NASCAR has unveiled the rules package and format for this year’s All-Star Race, including two features that could be implemented in the Gen-7 car that is scheduled to be rolled out in 2021.
The first technical element is a single-piece carbon fiber splitter that the series says will improve height sensitivity, as well as offering a more stable aero platform that should translate into better performance in traffic.
Cars will also be fitted with a radiator duct that exits through the hood; a move aimed at improving aerodynamic parity and reducing engine temperatures. Currently, the duct exists into the engine compartment.
The All-Star Race will continue to be four segments split into 30-20-20-15 laps. In the past, the final segment had been 10 laps in length.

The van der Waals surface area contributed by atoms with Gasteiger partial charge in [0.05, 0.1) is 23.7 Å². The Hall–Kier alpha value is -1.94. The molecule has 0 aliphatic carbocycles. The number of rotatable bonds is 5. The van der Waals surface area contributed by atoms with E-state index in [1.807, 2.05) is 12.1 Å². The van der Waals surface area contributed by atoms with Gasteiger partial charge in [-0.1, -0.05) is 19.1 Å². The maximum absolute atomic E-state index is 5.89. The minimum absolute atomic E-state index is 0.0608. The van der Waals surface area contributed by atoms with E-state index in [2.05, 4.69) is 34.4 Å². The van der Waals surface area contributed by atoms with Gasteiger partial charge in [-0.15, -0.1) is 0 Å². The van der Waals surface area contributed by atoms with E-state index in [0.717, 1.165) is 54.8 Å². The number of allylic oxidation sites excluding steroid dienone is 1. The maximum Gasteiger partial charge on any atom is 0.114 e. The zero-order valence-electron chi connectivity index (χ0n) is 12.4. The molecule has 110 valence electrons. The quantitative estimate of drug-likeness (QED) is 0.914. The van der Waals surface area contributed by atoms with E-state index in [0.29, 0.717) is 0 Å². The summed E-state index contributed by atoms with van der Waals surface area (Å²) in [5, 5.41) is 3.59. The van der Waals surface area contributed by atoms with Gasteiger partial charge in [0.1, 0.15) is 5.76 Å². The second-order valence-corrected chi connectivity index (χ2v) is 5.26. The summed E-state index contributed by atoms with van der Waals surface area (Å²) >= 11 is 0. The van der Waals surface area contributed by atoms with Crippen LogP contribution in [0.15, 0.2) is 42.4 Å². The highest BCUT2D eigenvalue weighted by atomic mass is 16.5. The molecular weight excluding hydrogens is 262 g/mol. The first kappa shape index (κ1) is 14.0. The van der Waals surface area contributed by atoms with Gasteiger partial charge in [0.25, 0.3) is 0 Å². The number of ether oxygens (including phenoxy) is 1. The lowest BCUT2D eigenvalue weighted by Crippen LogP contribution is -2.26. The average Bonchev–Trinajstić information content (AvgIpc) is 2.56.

Both green flag laps and those under caution will count during the first three segments. Only green flag laps count in the final segment. In the final segment, there will be an unlimited number of attempts at a green-white-checkered finish.
The Monster Energy Open will be comprised of three segments of 20-20-10 laps. Three drivers will transfer into the All-Star Race by winning one of the segments. A fourth driver will transfer in through the fan vote.
Eligibility for the non-points event is earned through having won races in 2018 and 2019, or being a past All-Star Race winner or Energy NASCAR Cup Series champion.
“Throughout its history, the Monster Energy NASCAR All-Star Race has provided a platform to try new and innovative ideas, some of which we have incorporated on a full-time basis,” said Steve O’Donnell, NASCAR executive vice president and chief racing development officer.
“Last year’s All-Star rules package resulted in one of the most exciting all-star races in history. With a similar package, and added elements that we could see in the next generation race car, we expect another must-watch event.”